William Hoel had an adventurous life with multiple exciting episodes.
He was born on March 7, 1824 in Sharon (Sharonville), Ohio to Edmund and Emiline Hoel. His father was a steamboat pilot on the Ohio and Mississippi Rivers.
At age sixteen Hoel left school to train with his father. Over the next three years he worked on several different side wheelers and eventually also became a pilot.
Hoel married Mary Riley of Cincinnati on August 1, 1849.
When riverboat pilot examinations were required in 1853, Hoel easily passed the test. In March of 1853, while he was on a river trip, Mary died shortly after giving birth to a son. Their son died in August of the same year. Both were buried in Spring Grove Cemetery in Cincinnati.
An adventure was advertised in the “Cincinnati Gazette” on October 1, 1855. Monsieur Godard was offering a balloon voyage. It cost $50 for a ticket to fly on the America, described as an “immense balloon,” and an “elegant and gigantic craft”. It said, “This aerial ship contains 95,000 cubic feet of city gas! which is more than the consumption of the city for three days and will carry with it, for the first time in America, having just been received from Paris, an elegant three story frame house known as Godard’s Hotel and eight ladies and gentlemen…will take their seats in the reception room on the second story.” A table was also on the second floor and a dinner was to be served to the passengers at “12,000 feet high at 6 o’clock precisely”.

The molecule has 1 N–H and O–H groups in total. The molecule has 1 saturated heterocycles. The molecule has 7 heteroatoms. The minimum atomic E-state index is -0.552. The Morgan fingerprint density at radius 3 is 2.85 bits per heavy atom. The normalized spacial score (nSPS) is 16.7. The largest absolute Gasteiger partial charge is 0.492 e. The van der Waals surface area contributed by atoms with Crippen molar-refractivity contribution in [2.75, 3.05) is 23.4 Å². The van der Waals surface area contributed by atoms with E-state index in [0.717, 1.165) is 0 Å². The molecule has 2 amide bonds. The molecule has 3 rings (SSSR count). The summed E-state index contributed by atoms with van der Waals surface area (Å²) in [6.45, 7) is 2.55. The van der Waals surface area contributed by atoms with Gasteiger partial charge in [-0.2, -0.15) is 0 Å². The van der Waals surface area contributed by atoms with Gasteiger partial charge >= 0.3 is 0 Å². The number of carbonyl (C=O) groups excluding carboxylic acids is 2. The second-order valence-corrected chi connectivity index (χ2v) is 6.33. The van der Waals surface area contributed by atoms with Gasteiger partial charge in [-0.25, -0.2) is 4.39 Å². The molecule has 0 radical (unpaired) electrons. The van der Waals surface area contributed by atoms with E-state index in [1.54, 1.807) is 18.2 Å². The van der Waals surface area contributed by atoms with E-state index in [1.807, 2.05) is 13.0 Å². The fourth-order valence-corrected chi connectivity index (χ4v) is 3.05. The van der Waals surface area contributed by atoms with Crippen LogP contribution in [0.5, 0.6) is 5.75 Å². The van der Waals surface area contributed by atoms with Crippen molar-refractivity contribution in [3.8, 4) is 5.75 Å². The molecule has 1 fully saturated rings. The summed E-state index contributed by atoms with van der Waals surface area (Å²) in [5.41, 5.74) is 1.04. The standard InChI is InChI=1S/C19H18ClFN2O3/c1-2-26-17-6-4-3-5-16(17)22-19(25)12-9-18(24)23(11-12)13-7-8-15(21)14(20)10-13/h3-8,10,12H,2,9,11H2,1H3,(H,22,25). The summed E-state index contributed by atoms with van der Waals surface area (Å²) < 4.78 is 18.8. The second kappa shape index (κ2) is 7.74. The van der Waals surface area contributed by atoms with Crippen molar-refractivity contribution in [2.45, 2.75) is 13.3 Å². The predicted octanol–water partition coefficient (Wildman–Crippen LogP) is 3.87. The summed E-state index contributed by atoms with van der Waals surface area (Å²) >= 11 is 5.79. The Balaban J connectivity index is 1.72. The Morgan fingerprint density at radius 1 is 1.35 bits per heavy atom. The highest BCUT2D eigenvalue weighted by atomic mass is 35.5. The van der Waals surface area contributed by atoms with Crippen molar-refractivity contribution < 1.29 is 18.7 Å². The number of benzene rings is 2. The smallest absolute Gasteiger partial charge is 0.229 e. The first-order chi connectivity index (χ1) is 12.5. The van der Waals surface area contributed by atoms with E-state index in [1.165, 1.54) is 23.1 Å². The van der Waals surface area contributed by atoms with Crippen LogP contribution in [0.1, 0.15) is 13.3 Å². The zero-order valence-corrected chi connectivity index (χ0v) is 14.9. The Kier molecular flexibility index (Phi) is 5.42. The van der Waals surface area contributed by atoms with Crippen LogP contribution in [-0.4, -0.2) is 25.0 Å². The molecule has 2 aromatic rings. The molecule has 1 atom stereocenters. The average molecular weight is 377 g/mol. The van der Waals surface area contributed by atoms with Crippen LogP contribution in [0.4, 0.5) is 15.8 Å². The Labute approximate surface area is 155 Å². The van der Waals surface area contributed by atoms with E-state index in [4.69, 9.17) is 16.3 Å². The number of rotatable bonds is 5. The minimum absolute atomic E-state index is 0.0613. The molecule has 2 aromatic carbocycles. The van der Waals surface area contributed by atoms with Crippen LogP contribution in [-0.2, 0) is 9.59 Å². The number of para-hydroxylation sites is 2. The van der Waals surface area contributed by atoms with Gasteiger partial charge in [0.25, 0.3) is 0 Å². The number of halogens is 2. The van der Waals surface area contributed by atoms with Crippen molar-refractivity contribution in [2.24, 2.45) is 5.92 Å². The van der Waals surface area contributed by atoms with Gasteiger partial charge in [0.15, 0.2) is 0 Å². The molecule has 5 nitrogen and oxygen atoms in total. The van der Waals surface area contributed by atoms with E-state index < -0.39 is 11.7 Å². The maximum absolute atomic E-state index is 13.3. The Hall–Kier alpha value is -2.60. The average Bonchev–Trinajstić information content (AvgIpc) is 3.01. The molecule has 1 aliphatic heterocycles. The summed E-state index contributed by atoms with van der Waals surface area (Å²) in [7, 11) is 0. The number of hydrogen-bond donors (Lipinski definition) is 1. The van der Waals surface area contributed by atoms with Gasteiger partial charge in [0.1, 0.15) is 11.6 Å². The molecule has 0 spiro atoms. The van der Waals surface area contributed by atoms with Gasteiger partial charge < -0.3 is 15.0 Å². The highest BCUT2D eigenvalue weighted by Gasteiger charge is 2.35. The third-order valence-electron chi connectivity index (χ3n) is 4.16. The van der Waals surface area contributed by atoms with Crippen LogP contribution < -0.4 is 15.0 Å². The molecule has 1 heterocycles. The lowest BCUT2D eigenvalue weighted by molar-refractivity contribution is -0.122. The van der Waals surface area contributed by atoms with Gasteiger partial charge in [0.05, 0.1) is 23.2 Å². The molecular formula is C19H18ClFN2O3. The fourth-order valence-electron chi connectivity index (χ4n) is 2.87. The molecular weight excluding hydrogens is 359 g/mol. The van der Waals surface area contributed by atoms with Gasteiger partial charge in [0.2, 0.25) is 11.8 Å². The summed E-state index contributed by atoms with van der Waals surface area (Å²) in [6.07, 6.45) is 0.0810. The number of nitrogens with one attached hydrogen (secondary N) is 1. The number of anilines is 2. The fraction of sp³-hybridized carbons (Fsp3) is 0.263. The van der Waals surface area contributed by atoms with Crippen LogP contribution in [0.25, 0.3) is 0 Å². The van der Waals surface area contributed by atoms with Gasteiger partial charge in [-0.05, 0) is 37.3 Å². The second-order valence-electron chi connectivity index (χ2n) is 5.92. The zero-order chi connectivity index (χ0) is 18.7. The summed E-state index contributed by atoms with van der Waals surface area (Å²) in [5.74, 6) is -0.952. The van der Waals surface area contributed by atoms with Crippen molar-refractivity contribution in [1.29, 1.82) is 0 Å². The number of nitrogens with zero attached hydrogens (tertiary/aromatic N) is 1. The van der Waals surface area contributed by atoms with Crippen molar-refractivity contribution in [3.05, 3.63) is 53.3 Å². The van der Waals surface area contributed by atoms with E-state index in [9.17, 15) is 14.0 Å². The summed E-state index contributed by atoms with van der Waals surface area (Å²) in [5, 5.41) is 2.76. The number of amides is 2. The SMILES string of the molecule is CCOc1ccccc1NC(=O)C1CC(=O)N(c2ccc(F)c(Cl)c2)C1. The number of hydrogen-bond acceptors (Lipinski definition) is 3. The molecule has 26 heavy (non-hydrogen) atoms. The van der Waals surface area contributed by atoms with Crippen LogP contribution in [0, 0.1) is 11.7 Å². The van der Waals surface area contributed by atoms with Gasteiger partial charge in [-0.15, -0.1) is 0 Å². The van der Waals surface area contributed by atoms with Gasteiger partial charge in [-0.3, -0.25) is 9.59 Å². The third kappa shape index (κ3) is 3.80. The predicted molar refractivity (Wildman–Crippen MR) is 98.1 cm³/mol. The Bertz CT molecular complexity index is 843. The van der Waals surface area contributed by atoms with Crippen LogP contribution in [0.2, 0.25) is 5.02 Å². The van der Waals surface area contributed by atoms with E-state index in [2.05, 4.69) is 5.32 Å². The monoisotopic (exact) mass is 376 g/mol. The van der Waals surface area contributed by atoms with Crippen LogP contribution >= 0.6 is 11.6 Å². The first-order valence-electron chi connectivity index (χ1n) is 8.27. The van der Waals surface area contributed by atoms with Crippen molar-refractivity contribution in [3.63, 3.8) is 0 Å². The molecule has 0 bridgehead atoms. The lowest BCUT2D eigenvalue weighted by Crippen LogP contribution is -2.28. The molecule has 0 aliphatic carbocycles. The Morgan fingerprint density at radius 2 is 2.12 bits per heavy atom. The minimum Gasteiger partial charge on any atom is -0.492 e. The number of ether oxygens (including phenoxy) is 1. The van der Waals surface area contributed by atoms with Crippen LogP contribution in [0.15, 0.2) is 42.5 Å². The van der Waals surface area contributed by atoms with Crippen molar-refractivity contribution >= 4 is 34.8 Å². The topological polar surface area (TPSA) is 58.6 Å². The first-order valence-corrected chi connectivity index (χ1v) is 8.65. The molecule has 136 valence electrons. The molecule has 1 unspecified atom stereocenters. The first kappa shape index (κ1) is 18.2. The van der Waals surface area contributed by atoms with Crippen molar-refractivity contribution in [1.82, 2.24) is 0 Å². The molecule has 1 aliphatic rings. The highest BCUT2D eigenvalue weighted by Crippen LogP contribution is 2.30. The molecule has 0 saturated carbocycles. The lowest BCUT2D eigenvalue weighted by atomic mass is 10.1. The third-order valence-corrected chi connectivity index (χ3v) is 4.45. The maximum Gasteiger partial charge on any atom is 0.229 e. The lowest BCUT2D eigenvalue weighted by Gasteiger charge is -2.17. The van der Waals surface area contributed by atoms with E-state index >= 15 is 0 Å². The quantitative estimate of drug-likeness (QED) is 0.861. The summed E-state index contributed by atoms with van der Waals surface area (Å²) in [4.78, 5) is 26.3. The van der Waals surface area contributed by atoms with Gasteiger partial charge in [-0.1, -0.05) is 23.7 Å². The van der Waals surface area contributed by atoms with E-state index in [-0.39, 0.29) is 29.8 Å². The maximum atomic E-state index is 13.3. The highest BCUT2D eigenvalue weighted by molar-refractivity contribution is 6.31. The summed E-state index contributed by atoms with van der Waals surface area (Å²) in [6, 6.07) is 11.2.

Hoel bought a ticket. There were four other male passengers, not the “eight ladies and gentlemen” mentioned in the ad.
The trip did not proceed as planned. Instead, at 6:00, while over Lebanon, Ohio, the balloon was hit by a severe thunderstorm. The house and ballast were dropped in an attempt to escape the downpour.
In spite of these efforts, the America crashed in Warren County near the village of Corwin. All five of the balloon occupants were injured. Hoel had broken ribs and bruises. He spent several days in a nearby farm house recovering.
In 1858 his father, Edmund Hoel bought a 100 acre farm near where the balloon accident had happened. The farm was named Kildere.
Hoel’s next adventure was serving in The Civil War. He worked on gunboats on the Mississippi River and was active in the Memphis and Vicksburg campaigns.
Following the war, Hoel took another adventurous but more peaceful trip. He sailed on The Quaker City on June 8, 1867. It visited several Europe ports and Palestine; included in the trip was attendance at the Great Paris Exposition.
Hoel’s father died in 1868 and he inherited the farm, Kildere.
On February 11, 1869 Hoel married Elizabeth Hunt. She was 18 years his junior. The newly married couple moved to Kildere.
More about Hoel’s life will be included in my next blog.